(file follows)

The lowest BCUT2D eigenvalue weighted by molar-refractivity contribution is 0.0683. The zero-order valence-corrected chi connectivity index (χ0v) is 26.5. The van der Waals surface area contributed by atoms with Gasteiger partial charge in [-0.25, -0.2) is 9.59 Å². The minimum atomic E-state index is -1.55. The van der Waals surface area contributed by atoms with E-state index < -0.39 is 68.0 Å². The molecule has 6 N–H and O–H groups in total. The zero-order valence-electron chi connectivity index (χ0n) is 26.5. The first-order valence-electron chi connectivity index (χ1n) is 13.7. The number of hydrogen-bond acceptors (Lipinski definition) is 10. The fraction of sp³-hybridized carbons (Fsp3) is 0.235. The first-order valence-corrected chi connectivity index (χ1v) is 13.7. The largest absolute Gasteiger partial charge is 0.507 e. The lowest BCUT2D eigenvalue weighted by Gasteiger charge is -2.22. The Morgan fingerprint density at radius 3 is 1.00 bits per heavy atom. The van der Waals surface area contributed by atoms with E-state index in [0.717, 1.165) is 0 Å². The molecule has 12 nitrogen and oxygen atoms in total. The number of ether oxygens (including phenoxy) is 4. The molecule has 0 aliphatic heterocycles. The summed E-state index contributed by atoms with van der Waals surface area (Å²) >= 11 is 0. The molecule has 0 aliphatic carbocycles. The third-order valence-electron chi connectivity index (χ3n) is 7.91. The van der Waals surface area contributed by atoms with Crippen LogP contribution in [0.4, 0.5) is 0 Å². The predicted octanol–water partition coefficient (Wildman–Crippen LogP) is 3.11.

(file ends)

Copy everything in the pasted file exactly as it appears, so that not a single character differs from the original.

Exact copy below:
The lowest BCUT2D eigenvalue weighted by molar-refractivity contribution is 0.0683. The zero-order valence-corrected chi connectivity index (χ0v) is 26.5. The van der Waals surface area contributed by atoms with Gasteiger partial charge in [-0.25, -0.2) is 9.59 Å². The minimum atomic E-state index is -1.55. The van der Waals surface area contributed by atoms with E-state index < -0.39 is 68.0 Å². The molecule has 6 N–H and O–H groups in total. The zero-order valence-electron chi connectivity index (χ0n) is 26.5. The first-order valence-electron chi connectivity index (χ1n) is 13.7. The number of hydrogen-bond acceptors (Lipinski definition) is 10. The fraction of sp³-hybridized carbons (Fsp3) is 0.235. The first-order valence-corrected chi connectivity index (χ1v) is 13.7. The largest absolute Gasteiger partial charge is 0.507 e. The lowest BCUT2D eigenvalue weighted by Gasteiger charge is -2.22. The Morgan fingerprint density at radius 3 is 1.00 bits per heavy atom. The van der Waals surface area contributed by atoms with E-state index in [0.717, 1.165) is 0 Å². The molecule has 12 nitrogen and oxygen atoms in total. The number of ether oxygens (including phenoxy) is 4. The molecule has 0 aliphatic heterocycles. The summed E-state index contributed by atoms with van der Waals surface area (Å²) >= 11 is 0. The molecule has 0 aliphatic carbocycles. The third-order valence-electron chi connectivity index (χ3n) is 7.91. The van der Waals surface area contributed by atoms with Crippen LogP contribution in [0.4, 0.5) is 0 Å². The predicted octanol–water partition coefficient (Wildman–Crippen LogP) is 3.11.